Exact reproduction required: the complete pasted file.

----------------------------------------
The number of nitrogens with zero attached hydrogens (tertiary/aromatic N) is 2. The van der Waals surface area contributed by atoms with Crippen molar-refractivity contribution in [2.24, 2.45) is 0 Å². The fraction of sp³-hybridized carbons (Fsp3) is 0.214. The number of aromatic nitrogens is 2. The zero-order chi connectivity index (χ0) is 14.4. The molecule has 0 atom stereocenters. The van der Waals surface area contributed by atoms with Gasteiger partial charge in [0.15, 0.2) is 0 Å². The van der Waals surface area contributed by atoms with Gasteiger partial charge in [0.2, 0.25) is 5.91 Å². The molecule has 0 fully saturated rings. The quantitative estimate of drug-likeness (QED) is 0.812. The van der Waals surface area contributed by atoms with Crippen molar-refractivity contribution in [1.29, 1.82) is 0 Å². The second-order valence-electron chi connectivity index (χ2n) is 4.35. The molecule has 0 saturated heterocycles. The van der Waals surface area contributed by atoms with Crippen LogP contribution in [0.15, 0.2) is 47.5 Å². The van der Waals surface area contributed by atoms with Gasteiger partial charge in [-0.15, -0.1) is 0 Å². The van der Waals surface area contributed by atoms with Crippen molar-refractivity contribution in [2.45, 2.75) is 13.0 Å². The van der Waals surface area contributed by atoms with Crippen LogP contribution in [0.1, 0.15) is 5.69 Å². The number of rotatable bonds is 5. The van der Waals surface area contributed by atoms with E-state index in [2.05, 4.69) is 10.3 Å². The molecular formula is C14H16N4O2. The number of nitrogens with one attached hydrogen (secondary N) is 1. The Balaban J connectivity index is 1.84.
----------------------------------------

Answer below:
The number of nitrogens with zero attached hydrogens (tertiary/aromatic N) is 2. The van der Waals surface area contributed by atoms with Crippen molar-refractivity contribution in [2.24, 2.45) is 0 Å². The fraction of sp³-hybridized carbons (Fsp3) is 0.214. The number of aromatic nitrogens is 2. The zero-order chi connectivity index (χ0) is 14.4. The molecule has 0 atom stereocenters. The van der Waals surface area contributed by atoms with Gasteiger partial charge in [0.15, 0.2) is 0 Å². The van der Waals surface area contributed by atoms with Gasteiger partial charge in [0.2, 0.25) is 5.91 Å². The molecule has 0 fully saturated rings. The quantitative estimate of drug-likeness (QED) is 0.812. The van der Waals surface area contributed by atoms with Crippen molar-refractivity contribution in [1.29, 1.82) is 0 Å². The second-order valence-electron chi connectivity index (χ2n) is 4.35. The molecule has 0 saturated heterocycles. The van der Waals surface area contributed by atoms with Crippen LogP contribution in [0.15, 0.2) is 47.5 Å². The van der Waals surface area contributed by atoms with Gasteiger partial charge in [-0.15, -0.1) is 0 Å². The van der Waals surface area contributed by atoms with Crippen molar-refractivity contribution in [2.45, 2.75) is 13.0 Å². The van der Waals surface area contributed by atoms with Crippen LogP contribution in [0.1, 0.15) is 5.69 Å². The number of rotatable bonds is 5. The van der Waals surface area contributed by atoms with E-state index in [2.05, 4.69) is 10.3 Å². The molecular formula is C14H16N4O2. The number of nitrogens with one attached hydrogen (secondary N) is 1. The Balaban J connectivity index is 1.84.